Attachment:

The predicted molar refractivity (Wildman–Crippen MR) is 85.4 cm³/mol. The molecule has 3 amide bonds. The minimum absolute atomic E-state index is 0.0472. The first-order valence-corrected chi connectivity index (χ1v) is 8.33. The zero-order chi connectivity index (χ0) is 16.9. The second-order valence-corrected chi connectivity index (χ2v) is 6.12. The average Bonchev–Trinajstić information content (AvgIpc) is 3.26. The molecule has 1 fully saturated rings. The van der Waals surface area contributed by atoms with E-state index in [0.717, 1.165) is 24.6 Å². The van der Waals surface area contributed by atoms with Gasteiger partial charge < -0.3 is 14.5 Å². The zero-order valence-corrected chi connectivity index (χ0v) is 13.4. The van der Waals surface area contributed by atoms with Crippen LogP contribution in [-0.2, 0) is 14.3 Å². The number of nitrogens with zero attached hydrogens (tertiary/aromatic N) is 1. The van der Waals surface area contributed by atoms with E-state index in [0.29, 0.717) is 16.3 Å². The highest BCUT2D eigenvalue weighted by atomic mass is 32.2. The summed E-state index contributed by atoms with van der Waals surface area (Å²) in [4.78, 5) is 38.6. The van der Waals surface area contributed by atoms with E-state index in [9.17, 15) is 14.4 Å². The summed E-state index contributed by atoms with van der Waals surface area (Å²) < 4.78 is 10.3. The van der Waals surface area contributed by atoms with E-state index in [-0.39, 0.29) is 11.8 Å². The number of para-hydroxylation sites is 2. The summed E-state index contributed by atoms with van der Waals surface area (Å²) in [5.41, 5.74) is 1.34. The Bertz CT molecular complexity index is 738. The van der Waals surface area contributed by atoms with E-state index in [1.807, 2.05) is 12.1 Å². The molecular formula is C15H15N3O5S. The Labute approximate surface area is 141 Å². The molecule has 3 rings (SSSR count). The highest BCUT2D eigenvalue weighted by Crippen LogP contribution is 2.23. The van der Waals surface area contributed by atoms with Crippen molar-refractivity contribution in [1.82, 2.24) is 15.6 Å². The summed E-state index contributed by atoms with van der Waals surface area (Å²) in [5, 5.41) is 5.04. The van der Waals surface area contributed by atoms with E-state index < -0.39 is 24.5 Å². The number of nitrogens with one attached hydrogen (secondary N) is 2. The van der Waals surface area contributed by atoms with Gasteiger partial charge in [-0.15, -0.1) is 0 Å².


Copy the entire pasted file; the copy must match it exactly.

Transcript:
The predicted molar refractivity (Wildman–Crippen MR) is 85.4 cm³/mol. The molecule has 3 amide bonds. The minimum absolute atomic E-state index is 0.0472. The first-order valence-corrected chi connectivity index (χ1v) is 8.33. The zero-order chi connectivity index (χ0) is 16.9. The second-order valence-corrected chi connectivity index (χ2v) is 6.12. The average Bonchev–Trinajstić information content (AvgIpc) is 3.26. The molecule has 1 fully saturated rings. The van der Waals surface area contributed by atoms with E-state index in [0.717, 1.165) is 24.6 Å². The van der Waals surface area contributed by atoms with Gasteiger partial charge < -0.3 is 14.5 Å². The zero-order valence-corrected chi connectivity index (χ0v) is 13.4. The van der Waals surface area contributed by atoms with Crippen LogP contribution in [-0.2, 0) is 14.3 Å². The number of nitrogens with zero attached hydrogens (tertiary/aromatic N) is 1. The van der Waals surface area contributed by atoms with E-state index in [0.29, 0.717) is 16.3 Å². The highest BCUT2D eigenvalue weighted by atomic mass is 32.2. The summed E-state index contributed by atoms with van der Waals surface area (Å²) in [4.78, 5) is 38.6. The van der Waals surface area contributed by atoms with E-state index in [9.17, 15) is 14.4 Å². The summed E-state index contributed by atoms with van der Waals surface area (Å²) < 4.78 is 10.3. The van der Waals surface area contributed by atoms with E-state index in [-0.39, 0.29) is 11.8 Å². The number of para-hydroxylation sites is 2. The summed E-state index contributed by atoms with van der Waals surface area (Å²) in [5.41, 5.74) is 1.34. The Bertz CT molecular complexity index is 738. The van der Waals surface area contributed by atoms with E-state index in [1.807, 2.05) is 12.1 Å². The molecular formula is C15H15N3O5S. The Labute approximate surface area is 141 Å². The molecule has 3 rings (SSSR count). The highest BCUT2D eigenvalue weighted by Crippen LogP contribution is 2.23. The van der Waals surface area contributed by atoms with Crippen molar-refractivity contribution in [1.82, 2.24) is 15.6 Å². The summed E-state index contributed by atoms with van der Waals surface area (Å²) in [5, 5.41) is 5.04. The van der Waals surface area contributed by atoms with E-state index < -0.39 is 24.5 Å². The number of nitrogens with one attached hydrogen (secondary N) is 2. The van der Waals surface area contributed by atoms with Gasteiger partial charge in [-0.15, -0.1) is 0 Å².